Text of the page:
Gerald Karey writes: Bam! Pow! Smack! Slam! Splat!

A Writer Writes

Bam! Pow! Smack! Slam! Splat!

by Gerald Karey (Turkey 1965–67)

How do you know you’re getting older? Let me count the ways.

Here’s one certain way — you’re slowing and everything else is speeding up:

Traffic — Someone told me that traffic only seems faster because your reflexes slow with age. Maybe, but if I’m tooling along at, say,  70 mph in a 65 mph zone, I will be passed on my right and on my left by vehicles traveling, I’d say, at 80 and 85 mph, along with the obligatory tailgating.

Technology — Check out your basement or attic, or visit a recycling  center. Stacks and stacks of yesterday’s must haves, waiting to be shipped off to God knows where to be stripped for reusable metals, plastic, wiring, perhaps to wind up in tomorrow’s shiny new electronic toys, where they will begin their life-cycle all over again. And it happens fast as developers continue to develop new gizmos to churn the market and keep consumers coming back for the latest and greatest and fastest. And you still haven’t quite figured out how to use the remote. Any remote.

Food and eating — Fast food, instant meals, eating at your desk, eating on the run, entire meals you can eat with one hand leaving the other hand free for multi-tasking, five-minute breakfasts, ten-minute lunches and 15-minute dinners at home, with which ever family members just happens to be passing through.

Real conversations — WTF, gone the way of the dodo bird. Texting, emailing, Tweeting, Instagram. Instant communication from your fingers to their eyes, too often bypassing your brain. Nothing face to face, of course. I’ve been in a restaurant and seen a couple at a nearby table ignoring each other and texting. Maybe that’s the new secret to a good relationship — no direct communication.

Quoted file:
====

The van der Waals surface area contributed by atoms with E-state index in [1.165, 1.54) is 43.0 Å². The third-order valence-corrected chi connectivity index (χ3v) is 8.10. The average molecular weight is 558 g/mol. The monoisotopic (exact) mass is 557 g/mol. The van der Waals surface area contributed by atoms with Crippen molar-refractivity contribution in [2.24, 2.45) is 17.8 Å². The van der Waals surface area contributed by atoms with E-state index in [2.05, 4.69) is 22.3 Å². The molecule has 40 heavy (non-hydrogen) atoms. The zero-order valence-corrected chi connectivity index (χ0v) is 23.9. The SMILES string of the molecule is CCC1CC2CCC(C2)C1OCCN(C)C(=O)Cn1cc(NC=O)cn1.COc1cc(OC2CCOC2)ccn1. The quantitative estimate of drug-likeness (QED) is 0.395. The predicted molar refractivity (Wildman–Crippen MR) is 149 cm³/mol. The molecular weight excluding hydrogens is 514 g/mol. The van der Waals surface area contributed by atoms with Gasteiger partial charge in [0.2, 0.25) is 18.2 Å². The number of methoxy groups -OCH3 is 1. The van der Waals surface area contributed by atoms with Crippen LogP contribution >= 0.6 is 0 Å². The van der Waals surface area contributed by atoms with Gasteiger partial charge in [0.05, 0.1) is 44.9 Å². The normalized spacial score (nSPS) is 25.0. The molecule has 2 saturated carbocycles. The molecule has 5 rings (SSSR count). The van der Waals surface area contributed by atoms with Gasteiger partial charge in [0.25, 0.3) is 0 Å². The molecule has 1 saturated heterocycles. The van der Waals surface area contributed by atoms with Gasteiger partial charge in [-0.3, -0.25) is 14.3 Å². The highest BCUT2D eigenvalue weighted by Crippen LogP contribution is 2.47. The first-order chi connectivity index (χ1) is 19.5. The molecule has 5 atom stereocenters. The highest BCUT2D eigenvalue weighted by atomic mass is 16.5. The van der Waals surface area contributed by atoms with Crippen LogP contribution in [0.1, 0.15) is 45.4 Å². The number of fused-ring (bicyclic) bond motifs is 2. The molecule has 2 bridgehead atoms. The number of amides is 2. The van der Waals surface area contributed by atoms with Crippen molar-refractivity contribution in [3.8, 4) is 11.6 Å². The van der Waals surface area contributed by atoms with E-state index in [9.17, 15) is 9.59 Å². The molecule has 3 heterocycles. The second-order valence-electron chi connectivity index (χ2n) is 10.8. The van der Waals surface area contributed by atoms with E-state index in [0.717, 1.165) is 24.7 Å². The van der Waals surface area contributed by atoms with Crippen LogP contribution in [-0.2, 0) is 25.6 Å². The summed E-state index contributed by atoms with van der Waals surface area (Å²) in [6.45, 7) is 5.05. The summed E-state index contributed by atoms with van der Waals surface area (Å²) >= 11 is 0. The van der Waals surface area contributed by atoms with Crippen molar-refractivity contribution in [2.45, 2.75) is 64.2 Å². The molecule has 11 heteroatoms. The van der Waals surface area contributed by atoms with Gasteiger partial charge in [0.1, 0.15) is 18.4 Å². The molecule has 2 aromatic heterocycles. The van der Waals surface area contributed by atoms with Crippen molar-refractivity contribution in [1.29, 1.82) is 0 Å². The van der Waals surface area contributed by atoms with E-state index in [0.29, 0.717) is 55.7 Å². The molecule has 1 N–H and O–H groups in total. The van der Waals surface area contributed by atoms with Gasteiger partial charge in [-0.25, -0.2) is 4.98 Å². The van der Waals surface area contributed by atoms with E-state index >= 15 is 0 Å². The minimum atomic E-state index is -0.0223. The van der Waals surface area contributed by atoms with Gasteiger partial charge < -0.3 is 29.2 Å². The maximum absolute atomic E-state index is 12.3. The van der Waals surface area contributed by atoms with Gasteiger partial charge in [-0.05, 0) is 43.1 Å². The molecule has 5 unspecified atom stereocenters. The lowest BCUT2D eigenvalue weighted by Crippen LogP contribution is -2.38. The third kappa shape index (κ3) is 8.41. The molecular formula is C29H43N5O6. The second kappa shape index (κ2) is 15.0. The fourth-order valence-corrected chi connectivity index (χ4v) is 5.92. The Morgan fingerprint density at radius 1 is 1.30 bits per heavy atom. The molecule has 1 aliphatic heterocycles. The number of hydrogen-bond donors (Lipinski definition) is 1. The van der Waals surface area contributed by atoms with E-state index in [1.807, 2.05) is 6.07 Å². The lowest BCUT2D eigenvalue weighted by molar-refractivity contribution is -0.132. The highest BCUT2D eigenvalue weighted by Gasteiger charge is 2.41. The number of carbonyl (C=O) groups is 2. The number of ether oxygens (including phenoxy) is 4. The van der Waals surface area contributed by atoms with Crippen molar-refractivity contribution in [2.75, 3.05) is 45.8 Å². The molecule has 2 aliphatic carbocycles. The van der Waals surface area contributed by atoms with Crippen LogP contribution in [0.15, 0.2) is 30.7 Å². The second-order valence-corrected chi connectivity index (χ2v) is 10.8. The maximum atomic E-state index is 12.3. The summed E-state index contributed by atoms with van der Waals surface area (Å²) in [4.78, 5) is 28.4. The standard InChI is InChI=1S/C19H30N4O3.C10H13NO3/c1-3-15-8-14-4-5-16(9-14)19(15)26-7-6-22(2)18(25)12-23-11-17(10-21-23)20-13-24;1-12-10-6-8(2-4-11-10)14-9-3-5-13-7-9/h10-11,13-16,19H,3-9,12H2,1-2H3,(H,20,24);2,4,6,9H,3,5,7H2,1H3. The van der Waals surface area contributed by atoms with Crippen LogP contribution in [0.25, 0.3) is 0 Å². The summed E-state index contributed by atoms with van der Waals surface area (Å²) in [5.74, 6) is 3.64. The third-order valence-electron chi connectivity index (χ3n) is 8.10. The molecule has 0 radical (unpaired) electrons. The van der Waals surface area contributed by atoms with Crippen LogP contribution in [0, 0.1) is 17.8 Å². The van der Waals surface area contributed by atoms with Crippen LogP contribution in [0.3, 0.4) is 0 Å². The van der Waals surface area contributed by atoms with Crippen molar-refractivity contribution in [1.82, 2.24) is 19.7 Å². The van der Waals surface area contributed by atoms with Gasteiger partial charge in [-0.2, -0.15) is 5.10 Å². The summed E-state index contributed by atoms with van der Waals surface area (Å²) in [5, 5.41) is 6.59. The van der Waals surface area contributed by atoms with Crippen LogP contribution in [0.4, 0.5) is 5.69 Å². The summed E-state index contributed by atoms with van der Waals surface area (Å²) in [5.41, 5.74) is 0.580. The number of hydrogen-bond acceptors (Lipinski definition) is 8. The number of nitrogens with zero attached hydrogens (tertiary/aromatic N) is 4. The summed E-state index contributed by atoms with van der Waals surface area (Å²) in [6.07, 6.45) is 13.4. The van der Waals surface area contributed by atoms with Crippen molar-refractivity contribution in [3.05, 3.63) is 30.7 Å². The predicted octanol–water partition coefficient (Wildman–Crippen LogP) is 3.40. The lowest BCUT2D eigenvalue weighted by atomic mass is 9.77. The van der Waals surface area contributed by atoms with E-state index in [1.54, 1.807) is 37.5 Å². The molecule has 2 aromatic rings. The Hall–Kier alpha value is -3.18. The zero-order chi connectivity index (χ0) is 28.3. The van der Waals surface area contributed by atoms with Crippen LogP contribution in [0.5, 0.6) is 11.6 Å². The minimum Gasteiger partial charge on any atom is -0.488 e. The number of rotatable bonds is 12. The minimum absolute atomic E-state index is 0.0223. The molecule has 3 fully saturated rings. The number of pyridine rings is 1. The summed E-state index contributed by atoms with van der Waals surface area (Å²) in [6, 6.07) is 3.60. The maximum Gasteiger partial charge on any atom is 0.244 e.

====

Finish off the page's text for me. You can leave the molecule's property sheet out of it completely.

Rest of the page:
Speed eating, speed dating, speed dialing, speed creation — has it really been only six thousand years?

And the one constant that is always changing and moving faster than ever, it seems: time itself. What’s with this being 2015? Fifteen percent of the 21st Century?  Yeah, I know we ask every year, where did the time go? Why it was only yesterday that . . .

Has it been close to fifty  years since I graduated from college and joined the Peace Corps? Forty years since I took my first job in journalism? Thirty-three years since I married? Twenty-seven years since I became a father? Two decades since my father died? Six years since my mother died (an eye blink in time)? Already one year since last year at this time?

Yes, to all of the above. Time creeps by at a petty pace day to day, unremarked upon, unnoticed  All your tomorrows become yesterdays, piled one atop the other in an unruly heap, a lifetime of yesterdays mostly forgotten. It’s the years that fly by, not so much the hours and days. I wish I paid more attention at the time.

And the years pass more quickly, the older I am. Perhaps I simply choose not to  keep up, or simply can’t. As soon as some cultural phenomena, music group, Internet sensation, Twitter rage or Kardashian outrage reaches my level of awareness, everyone has moved onto the next big thing. So I don’t bother trying to keep up, even if I could.

The world is changing too fast: new enemies, new friends, new threats, new trouble spots, new lies, new evils, new viruses, coming your way 24/7 at comic book speed: Bam! Pow! Smack! Slam! Splat! And our only real heroes are comic book heroes.

I’m hanging on as best I can. But it’s getting difficult.

Gerald Karey taught English in a middle school in a Turkish village from 1965 to 1967. After the Peace Corps, he worked as a general assignment reporter for two newspapers in New Jersey, and for a McGraw-Hill newsletter in Washington, D.C., where he covered energy and environmental issues. A collection of his essays entitled Unhinged, was published in October, 2014.

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